>>> JAX-RS components.
>> Exactly right. There's no need to export any classes. But the bundle
>> must provide information about the services it provides. That
>> information is used by the framework to wire bundles and their
>> components together.
>The problem is, again, there are different popular component
>architectures out there. The main ones being Spring, EJB 3, Seam, and
>maybe even Guice.
>Most users would be writing a component that is registered with the
>JAX-RS runtime. In other words, you would be using Spring, EJB 3, Seam,
>Web Beans, or Guice to define your JAX-RS resources. You wouldn't be
>using the default JAX-RS component model.
>>> Instead, exposing only classes would be a
>>> better approach. As it is the JAX-RS implementation still needs to set
>>> classloader boundaries with every incoming invocation, as AFAIK, this is
>>> not something OSGi handles.
>> That's true, allows to return instances and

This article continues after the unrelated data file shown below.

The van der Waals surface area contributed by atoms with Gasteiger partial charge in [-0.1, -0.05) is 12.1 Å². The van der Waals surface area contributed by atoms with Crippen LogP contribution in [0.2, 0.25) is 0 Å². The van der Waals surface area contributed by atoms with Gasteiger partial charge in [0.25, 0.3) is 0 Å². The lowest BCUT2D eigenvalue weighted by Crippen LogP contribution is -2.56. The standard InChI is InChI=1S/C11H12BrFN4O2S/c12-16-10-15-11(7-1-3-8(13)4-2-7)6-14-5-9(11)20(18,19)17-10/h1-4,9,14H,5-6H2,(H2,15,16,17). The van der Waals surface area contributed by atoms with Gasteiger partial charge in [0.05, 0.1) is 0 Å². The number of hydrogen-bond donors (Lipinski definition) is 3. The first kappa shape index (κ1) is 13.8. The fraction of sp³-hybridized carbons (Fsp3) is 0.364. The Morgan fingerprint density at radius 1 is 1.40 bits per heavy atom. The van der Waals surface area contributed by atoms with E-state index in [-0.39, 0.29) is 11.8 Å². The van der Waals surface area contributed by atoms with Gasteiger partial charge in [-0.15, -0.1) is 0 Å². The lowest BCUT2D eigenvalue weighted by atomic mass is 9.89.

>> not only classes as its predecessor did. It is very important to be able
>> to return instances in order let the framework handle the component's
>> life cycle.
>> But the is not very user-friendly to
>> implement. That requires every bundle to implement an additional class.
>Application is as user friendly you are going to get considering the
>number of popular component models out there.
>> I know, that my proposal of an empty interface is not the best solution
>> (redundancy, etc) but it would allow a more user-friendly way in
>> exposing a JAX-RS component than the Application class does.
>User friendly for OSGi, not user-friendly in general. I know one of the